Sunday Life

Loyalists at war: No boundaries to evil
Night tranquillity of Donegal was shattered by murder...

19 September 2004

THE brutal murder of a Sinn Fein councillor in Co Donegal in the early 1990s was the work of one of the UDA's top hitmen, drafted in from Co Antrim to carry out the assassination.

The gunman - known as 'the Gravedigger' - was believed to have been behind at least 10 murders during his reign of terror across Ulster, but has never been convicted of a terrorist offence.

A leading RUC Special Branch and Force Research Unit agent working inside the UDA also knew about the murder plot, before the father-of-six was gunned down in front of his wife.

Just last month, the Republic's Department of Justice appointed a senior garda to probe new evidence into the murder.

On 25 May 1991, a special UDA unit, comprised of members from Lisburn and Belfast, broke into a house belonging to 56-year-old Sinn Fein councillor Eddie Fullerton.

The four-man murder squad was taken to Fullerton's home, at Cockhill Cottages in Buncrana, in the back of a trailer belonging to a local Protestant farmer, who, like many of his co-religionists in the county, loathed Sinn Fein and the IRA.

Local Protestants had offered help and information through the UDA's north west 'brigade', some of whose members in Derry had family ties across the border in Donegal.

Among the team lying in hay bales, en route to the Sinn Fein councillor's home, was one of the most senior UDA members in Northern Ireland, accompanied by another Lisburn man, 'the Gravedigger'.

The UDA commander directed the killers into Fullerton's house with a series of hand signals.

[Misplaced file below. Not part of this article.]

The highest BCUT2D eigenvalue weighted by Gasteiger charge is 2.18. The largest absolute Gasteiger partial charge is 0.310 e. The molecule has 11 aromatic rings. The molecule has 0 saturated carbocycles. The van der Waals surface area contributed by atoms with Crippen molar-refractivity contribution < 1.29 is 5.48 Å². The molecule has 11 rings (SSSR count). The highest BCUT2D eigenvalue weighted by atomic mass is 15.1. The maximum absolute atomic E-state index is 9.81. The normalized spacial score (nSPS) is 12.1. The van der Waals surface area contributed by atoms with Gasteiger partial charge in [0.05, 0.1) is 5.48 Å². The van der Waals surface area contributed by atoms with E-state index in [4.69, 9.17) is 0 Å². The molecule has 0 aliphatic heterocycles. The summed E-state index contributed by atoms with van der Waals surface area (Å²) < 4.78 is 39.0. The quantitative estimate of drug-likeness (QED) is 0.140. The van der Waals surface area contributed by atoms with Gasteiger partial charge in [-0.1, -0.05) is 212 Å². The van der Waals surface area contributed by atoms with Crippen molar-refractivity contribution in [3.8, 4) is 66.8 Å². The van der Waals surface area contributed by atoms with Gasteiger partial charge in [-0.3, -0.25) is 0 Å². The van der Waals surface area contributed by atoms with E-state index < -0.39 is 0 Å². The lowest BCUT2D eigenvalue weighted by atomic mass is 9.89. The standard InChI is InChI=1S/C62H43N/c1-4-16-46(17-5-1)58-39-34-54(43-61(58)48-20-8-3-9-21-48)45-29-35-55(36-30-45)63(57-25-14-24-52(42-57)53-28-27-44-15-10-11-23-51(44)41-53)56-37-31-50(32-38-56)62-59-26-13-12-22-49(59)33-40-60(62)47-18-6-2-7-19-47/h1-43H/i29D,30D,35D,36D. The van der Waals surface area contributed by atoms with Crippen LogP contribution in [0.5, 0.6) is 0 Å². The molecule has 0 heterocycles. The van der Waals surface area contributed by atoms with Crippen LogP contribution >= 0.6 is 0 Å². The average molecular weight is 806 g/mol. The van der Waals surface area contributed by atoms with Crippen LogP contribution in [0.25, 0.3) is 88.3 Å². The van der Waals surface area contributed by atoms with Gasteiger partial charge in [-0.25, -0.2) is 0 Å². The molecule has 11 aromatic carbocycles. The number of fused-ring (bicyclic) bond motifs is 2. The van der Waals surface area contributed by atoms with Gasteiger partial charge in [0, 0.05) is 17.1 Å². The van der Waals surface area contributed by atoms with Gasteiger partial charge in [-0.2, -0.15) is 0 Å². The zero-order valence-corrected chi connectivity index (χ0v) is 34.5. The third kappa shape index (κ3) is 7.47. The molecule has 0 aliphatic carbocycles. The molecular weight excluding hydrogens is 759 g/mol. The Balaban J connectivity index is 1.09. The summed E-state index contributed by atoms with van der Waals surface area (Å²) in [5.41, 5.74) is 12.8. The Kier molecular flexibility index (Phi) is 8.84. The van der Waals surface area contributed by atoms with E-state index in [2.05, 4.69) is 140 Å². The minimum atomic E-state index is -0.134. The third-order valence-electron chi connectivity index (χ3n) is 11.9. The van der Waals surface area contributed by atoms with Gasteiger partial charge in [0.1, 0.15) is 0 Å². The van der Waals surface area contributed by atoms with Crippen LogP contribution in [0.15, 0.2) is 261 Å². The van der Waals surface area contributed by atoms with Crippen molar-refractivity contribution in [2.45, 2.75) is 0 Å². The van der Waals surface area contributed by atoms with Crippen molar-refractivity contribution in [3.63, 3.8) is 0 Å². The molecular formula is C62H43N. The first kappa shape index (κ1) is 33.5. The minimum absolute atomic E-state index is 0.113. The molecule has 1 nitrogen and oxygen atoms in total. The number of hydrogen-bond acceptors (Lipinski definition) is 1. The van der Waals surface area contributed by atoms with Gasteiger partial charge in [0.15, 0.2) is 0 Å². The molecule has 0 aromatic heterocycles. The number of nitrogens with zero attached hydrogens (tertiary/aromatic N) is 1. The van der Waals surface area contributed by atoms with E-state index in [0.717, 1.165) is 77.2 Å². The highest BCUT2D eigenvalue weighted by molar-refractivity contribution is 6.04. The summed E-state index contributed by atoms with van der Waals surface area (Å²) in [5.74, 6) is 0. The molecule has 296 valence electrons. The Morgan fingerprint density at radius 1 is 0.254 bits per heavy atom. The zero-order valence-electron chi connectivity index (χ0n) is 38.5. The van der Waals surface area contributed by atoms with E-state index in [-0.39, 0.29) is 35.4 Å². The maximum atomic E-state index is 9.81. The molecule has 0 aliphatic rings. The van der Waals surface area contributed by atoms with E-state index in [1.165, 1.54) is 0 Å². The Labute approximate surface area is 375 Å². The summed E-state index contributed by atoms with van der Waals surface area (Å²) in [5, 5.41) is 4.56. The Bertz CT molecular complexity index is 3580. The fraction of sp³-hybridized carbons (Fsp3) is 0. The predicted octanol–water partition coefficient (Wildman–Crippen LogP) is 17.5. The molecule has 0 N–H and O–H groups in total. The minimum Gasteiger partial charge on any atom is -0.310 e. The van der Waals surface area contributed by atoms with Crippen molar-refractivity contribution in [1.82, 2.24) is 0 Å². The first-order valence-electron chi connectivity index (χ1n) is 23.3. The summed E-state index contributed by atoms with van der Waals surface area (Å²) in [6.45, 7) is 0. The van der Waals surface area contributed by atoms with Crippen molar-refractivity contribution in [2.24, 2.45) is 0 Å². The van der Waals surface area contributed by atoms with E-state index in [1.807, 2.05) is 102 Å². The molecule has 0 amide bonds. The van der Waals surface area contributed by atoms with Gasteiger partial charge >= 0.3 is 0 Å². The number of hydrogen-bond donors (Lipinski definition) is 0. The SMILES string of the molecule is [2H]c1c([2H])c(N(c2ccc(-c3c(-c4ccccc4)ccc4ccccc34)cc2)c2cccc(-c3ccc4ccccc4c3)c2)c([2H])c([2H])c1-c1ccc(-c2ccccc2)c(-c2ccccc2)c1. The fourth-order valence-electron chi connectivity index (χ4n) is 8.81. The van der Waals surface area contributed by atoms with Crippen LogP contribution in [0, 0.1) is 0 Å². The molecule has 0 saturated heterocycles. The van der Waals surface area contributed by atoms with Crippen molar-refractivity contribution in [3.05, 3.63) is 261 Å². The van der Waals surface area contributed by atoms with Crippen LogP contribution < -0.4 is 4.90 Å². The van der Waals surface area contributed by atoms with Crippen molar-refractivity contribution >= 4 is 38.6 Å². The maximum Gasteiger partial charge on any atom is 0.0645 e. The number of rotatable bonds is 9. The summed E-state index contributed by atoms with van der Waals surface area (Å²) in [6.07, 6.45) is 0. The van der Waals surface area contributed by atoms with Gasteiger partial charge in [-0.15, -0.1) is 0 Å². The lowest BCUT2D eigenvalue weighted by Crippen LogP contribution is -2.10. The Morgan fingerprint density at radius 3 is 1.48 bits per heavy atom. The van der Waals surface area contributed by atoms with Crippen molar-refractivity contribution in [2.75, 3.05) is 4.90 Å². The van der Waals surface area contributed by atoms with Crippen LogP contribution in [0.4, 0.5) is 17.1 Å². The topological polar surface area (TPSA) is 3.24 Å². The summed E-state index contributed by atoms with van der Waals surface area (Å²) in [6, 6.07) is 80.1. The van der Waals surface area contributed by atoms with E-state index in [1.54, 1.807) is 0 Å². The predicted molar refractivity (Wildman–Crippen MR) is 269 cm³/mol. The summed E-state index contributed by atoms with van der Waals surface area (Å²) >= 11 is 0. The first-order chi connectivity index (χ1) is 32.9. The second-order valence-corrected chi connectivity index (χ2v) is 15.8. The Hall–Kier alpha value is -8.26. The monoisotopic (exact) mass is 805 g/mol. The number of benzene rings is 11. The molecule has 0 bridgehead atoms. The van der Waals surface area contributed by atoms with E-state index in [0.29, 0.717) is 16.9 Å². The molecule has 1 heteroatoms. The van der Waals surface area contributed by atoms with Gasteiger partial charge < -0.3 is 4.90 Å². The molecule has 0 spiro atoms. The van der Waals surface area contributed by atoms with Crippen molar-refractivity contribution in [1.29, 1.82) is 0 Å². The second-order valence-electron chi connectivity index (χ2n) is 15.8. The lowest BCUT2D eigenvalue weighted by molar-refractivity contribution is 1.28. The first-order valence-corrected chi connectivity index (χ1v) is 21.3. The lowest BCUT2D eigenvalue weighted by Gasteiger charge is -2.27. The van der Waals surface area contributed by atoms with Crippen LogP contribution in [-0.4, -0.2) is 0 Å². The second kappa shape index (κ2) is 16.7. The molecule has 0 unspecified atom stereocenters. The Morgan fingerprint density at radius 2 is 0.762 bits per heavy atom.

Once inside, the Lisburn UDA men ran up the stairs and into Fullerton's bedroom, where he was gunned down in front of his English wife.

The unit then fled the scene in a hijacked car.

Within 15 minutes, they were back in the relative safety of Northern Ireland.

The UDA claimed they'd selected Eddie Fullerton for assassination, because he allegedly passed on a missing Garda file to the IRA.

The result, the UDA alleged, was the death of Ian Sproule, a 23-year-old Protestant shot at his parents' house in Castlederg, Co Tyrone.

Justifying the Sproule murder, the IRA leaked a photograph allegedly handed over to them by the "Free State police", along with information he was a loyalist suspect.

Eddie Fullerton's family have since proposed an alternative theory about why he was sought out by the UDA.

They allege he had upset powerful vested interests, both in business and in the police in Donegal, and was about to expose a major corruption ring in the county.

The Fullertons claim it was these powerful interests who set up the Sinn Fein councillor, using local Protestants on the Donegal side of the border to help carry out the hit, although the shooting was solely the work of the UDA unit.

While the UDA has dismissed these allegations, pointing out loyalists would never be foolish enough to trust "Free State citizens" offering intelligence, fearing they were in turn being set up, there remains one mysterious and controversial aspect to the Fullerton murder.

The killers chosen for the operation came not just from nearby in the UDA's Derry brigade, but also from south Belfast and Lisburn.

And although he was not himself on the team in Buncrana that night, one of the UDA's most senior members in Lisburn was aware that Eddie Fullerton was about to die.

This same man, Ned Greer, was an agent for both the RUC Special Branch and the Force Research Unit.

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